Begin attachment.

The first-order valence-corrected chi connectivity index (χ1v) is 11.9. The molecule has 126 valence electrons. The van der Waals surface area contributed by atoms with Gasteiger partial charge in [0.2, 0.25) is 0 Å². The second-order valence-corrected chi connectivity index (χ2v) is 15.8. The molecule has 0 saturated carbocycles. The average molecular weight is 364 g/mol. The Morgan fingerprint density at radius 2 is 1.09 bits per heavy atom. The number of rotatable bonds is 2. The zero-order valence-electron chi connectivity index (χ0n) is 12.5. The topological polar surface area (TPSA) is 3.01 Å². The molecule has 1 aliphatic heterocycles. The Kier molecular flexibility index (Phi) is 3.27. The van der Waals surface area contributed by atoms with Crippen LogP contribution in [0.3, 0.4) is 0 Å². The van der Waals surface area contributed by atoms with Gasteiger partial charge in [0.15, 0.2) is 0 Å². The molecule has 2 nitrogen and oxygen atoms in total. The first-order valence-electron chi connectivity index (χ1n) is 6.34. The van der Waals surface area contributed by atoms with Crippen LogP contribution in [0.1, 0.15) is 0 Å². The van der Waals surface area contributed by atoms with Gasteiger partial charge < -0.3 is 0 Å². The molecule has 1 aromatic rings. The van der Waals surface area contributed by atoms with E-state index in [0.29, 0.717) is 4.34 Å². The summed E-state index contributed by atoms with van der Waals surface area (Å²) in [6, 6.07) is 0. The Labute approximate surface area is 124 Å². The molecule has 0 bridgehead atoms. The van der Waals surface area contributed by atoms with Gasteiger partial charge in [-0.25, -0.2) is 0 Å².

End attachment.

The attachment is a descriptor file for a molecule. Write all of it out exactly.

The first-order valence-corrected chi connectivity index (χ1v) is 11.9. The molecule has 126 valence electrons. The van der Waals surface area contributed by atoms with Gasteiger partial charge in [0.2, 0.25) is 0 Å². The second-order valence-corrected chi connectivity index (χ2v) is 15.8. The molecule has 0 saturated carbocycles. The average molecular weight is 364 g/mol. The Morgan fingerprint density at radius 2 is 1.09 bits per heavy atom. The number of rotatable bonds is 2. The zero-order valence-electron chi connectivity index (χ0n) is 12.5. The topological polar surface area (TPSA) is 3.01 Å². The molecule has 1 aliphatic heterocycles. The Kier molecular flexibility index (Phi) is 3.27. The van der Waals surface area contributed by atoms with Crippen LogP contribution in [0.3, 0.4) is 0 Å². The van der Waals surface area contributed by atoms with Gasteiger partial charge in [0.15, 0.2) is 0 Å². The molecule has 2 nitrogen and oxygen atoms in total. The first-order valence-electron chi connectivity index (χ1n) is 6.34. The van der Waals surface area contributed by atoms with Crippen LogP contribution in [0.1, 0.15) is 0 Å². The van der Waals surface area contributed by atoms with Gasteiger partial charge < -0.3 is 0 Å². The molecule has 1 aromatic rings. The van der Waals surface area contributed by atoms with E-state index in [0.29, 0.717) is 4.34 Å². The summed E-state index contributed by atoms with van der Waals surface area (Å²) in [6, 6.07) is 0. The Labute approximate surface area is 124 Å². The molecule has 0 bridgehead atoms. The van der Waals surface area contributed by atoms with Gasteiger partial charge in [-0.25, -0.2) is 0 Å².